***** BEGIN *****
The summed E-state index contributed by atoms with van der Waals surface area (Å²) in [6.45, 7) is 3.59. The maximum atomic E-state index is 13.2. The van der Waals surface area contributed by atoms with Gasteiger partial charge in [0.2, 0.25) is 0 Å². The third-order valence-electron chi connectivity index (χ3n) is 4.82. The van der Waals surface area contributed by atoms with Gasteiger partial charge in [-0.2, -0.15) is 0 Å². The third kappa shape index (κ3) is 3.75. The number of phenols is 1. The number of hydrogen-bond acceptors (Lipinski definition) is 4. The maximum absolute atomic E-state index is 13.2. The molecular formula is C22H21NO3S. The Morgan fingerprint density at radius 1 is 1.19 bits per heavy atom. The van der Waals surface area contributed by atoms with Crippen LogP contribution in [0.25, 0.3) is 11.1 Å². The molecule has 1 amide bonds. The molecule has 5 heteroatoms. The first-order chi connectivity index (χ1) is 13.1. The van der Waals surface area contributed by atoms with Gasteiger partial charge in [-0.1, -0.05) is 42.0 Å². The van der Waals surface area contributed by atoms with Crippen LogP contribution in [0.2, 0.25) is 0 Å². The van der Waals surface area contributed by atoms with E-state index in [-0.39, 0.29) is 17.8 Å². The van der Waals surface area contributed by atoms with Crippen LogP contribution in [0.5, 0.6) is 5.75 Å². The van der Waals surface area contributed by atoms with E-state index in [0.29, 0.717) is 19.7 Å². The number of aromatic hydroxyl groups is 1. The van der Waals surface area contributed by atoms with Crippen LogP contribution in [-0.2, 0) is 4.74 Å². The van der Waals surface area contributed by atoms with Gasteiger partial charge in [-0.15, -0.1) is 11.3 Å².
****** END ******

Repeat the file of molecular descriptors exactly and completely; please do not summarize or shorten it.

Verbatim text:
The summed E-state index contributed by atoms with van der Waals surface area (Å²) in [6.45, 7) is 3.59. The maximum atomic E-state index is 13.2. The van der Waals surface area contributed by atoms with Gasteiger partial charge in [0.2, 0.25) is 0 Å². The third-order valence-electron chi connectivity index (χ3n) is 4.82. The van der Waals surface area contributed by atoms with Gasteiger partial charge in [-0.2, -0.15) is 0 Å². The third kappa shape index (κ3) is 3.75. The number of phenols is 1. The number of hydrogen-bond acceptors (Lipinski definition) is 4. The maximum absolute atomic E-state index is 13.2. The molecular formula is C22H21NO3S. The Morgan fingerprint density at radius 1 is 1.19 bits per heavy atom. The van der Waals surface area contributed by atoms with Crippen LogP contribution in [0.25, 0.3) is 11.1 Å². The molecule has 1 amide bonds. The molecule has 5 heteroatoms. The first-order chi connectivity index (χ1) is 13.1. The van der Waals surface area contributed by atoms with Gasteiger partial charge in [-0.1, -0.05) is 42.0 Å². The van der Waals surface area contributed by atoms with Crippen LogP contribution in [0.2, 0.25) is 0 Å². The van der Waals surface area contributed by atoms with E-state index in [-0.39, 0.29) is 17.8 Å². The van der Waals surface area contributed by atoms with Crippen LogP contribution in [0.5, 0.6) is 5.75 Å². The van der Waals surface area contributed by atoms with E-state index in [0.29, 0.717) is 19.7 Å². The number of aromatic hydroxyl groups is 1. The van der Waals surface area contributed by atoms with Crippen LogP contribution in [-0.2, 0) is 4.74 Å². The van der Waals surface area contributed by atoms with Gasteiger partial charge in [-0.15, -0.1) is 11.3 Å².